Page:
Public health officials have long encouraged walking as a way of improving general health, but many studies have focused on people in their early 60s and have sometimes ignored minority groups, such as people who aren’t white.
Between 2003 and 2006 the study looked at 4840 people who were representative of the US population over the age of 40. Pedro Saint-Maurice at the National Cancer Institute and his colleagues asked the participants to wear an accelerometer for a week, which is a fairly good gauge of usual activity.
The team found that the average daily step count of this group was 9124 steps. This figure is higher than many previous studies have found, probably because the study included younger people, those working in less sedentary jobs, and more men (who tend to be more physically active).
The researchers used the US National Death Index to determine which participants had died by the end of 2015. 4000 steps a day was used as the baseline (easily achieved by someone who drives to work and sits at their desk for the whole day.)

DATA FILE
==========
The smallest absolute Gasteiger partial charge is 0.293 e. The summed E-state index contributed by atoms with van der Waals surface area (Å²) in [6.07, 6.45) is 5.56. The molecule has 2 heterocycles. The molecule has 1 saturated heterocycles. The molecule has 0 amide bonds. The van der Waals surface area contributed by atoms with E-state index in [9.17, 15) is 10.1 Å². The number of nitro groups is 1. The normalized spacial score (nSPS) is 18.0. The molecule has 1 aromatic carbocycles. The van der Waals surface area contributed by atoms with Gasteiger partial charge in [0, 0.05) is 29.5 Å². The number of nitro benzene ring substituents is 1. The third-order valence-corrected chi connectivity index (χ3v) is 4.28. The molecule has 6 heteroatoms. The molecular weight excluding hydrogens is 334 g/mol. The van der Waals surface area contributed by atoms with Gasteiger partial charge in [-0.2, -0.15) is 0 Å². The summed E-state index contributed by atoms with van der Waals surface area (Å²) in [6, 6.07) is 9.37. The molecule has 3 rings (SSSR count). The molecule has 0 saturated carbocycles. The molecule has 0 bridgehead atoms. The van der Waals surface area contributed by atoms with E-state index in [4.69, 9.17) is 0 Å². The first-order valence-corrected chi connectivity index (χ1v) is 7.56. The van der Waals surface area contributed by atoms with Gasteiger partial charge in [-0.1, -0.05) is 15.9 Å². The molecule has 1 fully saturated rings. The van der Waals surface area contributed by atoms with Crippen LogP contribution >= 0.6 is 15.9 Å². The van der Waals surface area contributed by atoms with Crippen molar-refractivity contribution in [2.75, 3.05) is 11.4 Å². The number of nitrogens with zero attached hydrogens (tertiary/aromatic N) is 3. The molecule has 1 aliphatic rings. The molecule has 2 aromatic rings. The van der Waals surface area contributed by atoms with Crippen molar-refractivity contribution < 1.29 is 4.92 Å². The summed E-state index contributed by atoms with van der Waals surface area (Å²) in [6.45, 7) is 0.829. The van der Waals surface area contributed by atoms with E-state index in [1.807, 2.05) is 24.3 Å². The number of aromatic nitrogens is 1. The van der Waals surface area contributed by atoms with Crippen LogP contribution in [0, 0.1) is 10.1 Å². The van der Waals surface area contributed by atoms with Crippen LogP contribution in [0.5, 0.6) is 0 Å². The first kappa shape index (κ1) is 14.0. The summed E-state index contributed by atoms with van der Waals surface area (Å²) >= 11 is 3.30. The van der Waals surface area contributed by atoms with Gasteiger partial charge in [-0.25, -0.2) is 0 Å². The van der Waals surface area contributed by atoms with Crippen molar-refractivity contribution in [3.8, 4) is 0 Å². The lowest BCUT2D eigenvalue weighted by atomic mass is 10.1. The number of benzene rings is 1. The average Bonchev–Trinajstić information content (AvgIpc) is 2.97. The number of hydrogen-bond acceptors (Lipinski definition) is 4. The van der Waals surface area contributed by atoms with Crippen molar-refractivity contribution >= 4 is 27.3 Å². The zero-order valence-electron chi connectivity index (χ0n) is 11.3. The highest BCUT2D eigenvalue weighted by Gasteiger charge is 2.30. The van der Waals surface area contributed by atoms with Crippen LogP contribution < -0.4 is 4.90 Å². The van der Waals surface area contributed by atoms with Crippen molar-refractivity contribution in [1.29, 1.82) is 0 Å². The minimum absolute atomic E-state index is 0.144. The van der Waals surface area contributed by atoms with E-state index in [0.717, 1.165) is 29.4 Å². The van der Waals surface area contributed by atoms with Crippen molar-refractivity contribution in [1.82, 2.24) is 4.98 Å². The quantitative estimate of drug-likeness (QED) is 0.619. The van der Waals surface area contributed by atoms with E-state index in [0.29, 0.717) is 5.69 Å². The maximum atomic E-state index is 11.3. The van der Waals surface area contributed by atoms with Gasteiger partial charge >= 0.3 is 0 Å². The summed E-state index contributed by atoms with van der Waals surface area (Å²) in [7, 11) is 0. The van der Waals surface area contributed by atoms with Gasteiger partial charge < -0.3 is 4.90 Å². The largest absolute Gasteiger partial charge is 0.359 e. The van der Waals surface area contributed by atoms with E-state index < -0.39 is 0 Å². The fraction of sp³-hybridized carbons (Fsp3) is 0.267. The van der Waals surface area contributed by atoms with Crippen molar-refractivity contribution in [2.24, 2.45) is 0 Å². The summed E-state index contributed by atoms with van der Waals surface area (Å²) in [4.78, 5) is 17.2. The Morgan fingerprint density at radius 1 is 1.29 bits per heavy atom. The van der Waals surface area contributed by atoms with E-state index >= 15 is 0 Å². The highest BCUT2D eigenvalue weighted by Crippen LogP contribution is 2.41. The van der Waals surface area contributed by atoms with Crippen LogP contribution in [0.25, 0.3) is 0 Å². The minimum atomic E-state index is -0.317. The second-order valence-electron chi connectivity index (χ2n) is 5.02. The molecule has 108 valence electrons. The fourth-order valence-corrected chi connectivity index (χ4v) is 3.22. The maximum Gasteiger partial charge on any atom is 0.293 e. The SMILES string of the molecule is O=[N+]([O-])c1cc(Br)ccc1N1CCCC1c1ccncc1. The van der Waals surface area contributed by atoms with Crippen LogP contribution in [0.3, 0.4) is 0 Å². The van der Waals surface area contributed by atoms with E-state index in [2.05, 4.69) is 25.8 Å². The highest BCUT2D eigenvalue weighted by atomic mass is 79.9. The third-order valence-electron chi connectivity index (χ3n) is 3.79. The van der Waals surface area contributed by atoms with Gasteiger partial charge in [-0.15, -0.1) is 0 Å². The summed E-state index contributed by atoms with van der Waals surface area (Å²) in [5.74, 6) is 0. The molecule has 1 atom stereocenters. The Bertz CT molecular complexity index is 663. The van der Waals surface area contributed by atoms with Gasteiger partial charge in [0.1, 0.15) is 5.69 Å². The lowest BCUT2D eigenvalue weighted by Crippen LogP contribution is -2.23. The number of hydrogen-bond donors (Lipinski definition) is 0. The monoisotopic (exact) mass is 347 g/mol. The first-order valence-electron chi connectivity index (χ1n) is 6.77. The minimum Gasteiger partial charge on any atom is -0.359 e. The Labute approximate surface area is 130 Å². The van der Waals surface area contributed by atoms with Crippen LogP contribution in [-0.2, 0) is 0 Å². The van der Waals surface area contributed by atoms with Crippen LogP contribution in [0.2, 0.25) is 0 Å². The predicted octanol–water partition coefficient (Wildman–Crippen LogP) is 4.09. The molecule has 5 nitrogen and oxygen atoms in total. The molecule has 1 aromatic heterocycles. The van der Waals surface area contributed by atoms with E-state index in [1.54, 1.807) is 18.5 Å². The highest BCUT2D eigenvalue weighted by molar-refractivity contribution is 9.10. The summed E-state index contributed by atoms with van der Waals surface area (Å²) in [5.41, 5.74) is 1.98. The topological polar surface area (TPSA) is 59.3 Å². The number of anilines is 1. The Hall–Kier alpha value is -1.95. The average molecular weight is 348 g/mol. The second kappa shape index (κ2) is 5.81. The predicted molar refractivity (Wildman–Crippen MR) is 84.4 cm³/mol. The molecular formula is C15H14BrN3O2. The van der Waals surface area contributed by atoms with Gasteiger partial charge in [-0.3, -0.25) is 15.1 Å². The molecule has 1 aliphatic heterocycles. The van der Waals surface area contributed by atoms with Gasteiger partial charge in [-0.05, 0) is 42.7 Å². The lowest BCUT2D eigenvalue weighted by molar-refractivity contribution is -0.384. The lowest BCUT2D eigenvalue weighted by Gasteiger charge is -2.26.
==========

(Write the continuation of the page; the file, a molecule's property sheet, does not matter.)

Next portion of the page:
By comparison, the team found that taking 8000 steps was associated with a 51 per cent lower risk of dying per year, and taking 12,000 daily steps was associated with a 65 per cent lower risk of dying per year.
But there is a plateau: taking more than 12,000 steps a day didn’t seem to be associated with a further reduction of risk of yearly mortality. Up to 12,000 steps, a higher number of steps was associated with a lower risk of dying per year regardless of sex, race, level of education, health condition and whether a person smoked or drank alcohol.
The researchers also found that the intensity of the steps taken had little to no effect on the risk of yearly mortality (that is, speed doesn’t seem to matter).
“Many individuals wear wearables and monitor their step count, but there is a critical gap in knowledge between the relation of steps and health outcomes,” says I-Min Lee of Harvard University. This study corroborates and expands on previous research, she says. “It provides empirical data extending these findings to other groups of people.” (A lightly edited version of an article in New Scientist by Jason Arunn Murugesu. Journal reference: JAMA, DOI: 10.1001/jama.2020.1382)